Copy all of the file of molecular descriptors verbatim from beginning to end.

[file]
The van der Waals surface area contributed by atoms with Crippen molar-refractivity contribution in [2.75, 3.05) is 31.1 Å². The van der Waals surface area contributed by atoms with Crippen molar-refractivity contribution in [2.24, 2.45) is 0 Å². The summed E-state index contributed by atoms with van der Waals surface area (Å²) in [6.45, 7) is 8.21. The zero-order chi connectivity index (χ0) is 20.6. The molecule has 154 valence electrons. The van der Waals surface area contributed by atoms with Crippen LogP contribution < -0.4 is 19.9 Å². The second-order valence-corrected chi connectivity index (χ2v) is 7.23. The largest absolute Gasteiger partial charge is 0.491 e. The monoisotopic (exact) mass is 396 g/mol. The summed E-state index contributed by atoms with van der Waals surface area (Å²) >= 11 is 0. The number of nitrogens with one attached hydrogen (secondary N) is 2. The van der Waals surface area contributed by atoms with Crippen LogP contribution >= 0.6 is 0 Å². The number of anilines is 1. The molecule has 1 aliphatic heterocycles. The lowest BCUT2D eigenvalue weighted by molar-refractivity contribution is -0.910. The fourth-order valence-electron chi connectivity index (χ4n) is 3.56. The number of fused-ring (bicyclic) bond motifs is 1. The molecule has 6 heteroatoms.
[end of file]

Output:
The van der Waals surface area contributed by atoms with Crippen molar-refractivity contribution in [2.75, 3.05) is 31.1 Å². The van der Waals surface area contributed by atoms with Crippen molar-refractivity contribution in [2.24, 2.45) is 0 Å². The summed E-state index contributed by atoms with van der Waals surface area (Å²) in [6.45, 7) is 8.21. The zero-order chi connectivity index (χ0) is 20.6. The molecule has 154 valence electrons. The van der Waals surface area contributed by atoms with Crippen LogP contribution < -0.4 is 19.9 Å². The second-order valence-corrected chi connectivity index (χ2v) is 7.23. The largest absolute Gasteiger partial charge is 0.491 e. The monoisotopic (exact) mass is 396 g/mol. The summed E-state index contributed by atoms with van der Waals surface area (Å²) >= 11 is 0. The number of nitrogens with one attached hydrogen (secondary N) is 2. The van der Waals surface area contributed by atoms with Crippen LogP contribution >= 0.6 is 0 Å². The number of anilines is 1. The molecule has 1 aliphatic heterocycles. The lowest BCUT2D eigenvalue weighted by molar-refractivity contribution is -0.910. The fourth-order valence-electron chi connectivity index (χ4n) is 3.56. The number of fused-ring (bicyclic) bond motifs is 1. The molecule has 6 heteroatoms.